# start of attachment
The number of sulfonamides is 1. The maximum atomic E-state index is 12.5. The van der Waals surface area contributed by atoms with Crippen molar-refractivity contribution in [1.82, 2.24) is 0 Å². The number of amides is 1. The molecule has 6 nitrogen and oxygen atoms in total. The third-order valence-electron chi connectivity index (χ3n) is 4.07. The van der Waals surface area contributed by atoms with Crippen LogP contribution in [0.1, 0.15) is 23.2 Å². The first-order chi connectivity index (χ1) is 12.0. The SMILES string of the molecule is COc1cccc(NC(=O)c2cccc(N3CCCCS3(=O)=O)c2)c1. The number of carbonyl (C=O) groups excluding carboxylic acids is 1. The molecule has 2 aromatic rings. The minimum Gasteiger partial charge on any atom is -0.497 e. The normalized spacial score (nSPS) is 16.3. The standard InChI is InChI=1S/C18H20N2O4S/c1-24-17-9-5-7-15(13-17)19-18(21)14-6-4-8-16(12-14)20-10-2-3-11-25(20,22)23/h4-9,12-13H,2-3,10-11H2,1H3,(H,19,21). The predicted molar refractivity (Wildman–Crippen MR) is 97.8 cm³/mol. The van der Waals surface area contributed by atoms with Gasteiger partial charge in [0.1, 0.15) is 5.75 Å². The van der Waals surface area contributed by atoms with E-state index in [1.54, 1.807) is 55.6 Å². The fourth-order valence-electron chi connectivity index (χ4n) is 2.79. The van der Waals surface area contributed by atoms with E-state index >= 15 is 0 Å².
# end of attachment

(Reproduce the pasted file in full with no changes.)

The number of sulfonamides is 1. The maximum atomic E-state index is 12.5. The van der Waals surface area contributed by atoms with Crippen molar-refractivity contribution in [1.82, 2.24) is 0 Å². The number of amides is 1. The molecule has 6 nitrogen and oxygen atoms in total. The third-order valence-electron chi connectivity index (χ3n) is 4.07. The van der Waals surface area contributed by atoms with Crippen LogP contribution in [0.1, 0.15) is 23.2 Å². The first-order chi connectivity index (χ1) is 12.0. The SMILES string of the molecule is COc1cccc(NC(=O)c2cccc(N3CCCCS3(=O)=O)c2)c1. The number of carbonyl (C=O) groups excluding carboxylic acids is 1. The molecule has 2 aromatic rings. The minimum Gasteiger partial charge on any atom is -0.497 e. The normalized spacial score (nSPS) is 16.3. The standard InChI is InChI=1S/C18H20N2O4S/c1-24-17-9-5-7-15(13-17)19-18(21)14-6-4-8-16(12-14)20-10-2-3-11-25(20,22)23/h4-9,12-13H,2-3,10-11H2,1H3,(H,19,21). The predicted molar refractivity (Wildman–Crippen MR) is 97.8 cm³/mol. The van der Waals surface area contributed by atoms with Gasteiger partial charge in [0.1, 0.15) is 5.75 Å². The van der Waals surface area contributed by atoms with E-state index in [1.54, 1.807) is 55.6 Å². The fourth-order valence-electron chi connectivity index (χ4n) is 2.79. The van der Waals surface area contributed by atoms with E-state index >= 15 is 0 Å².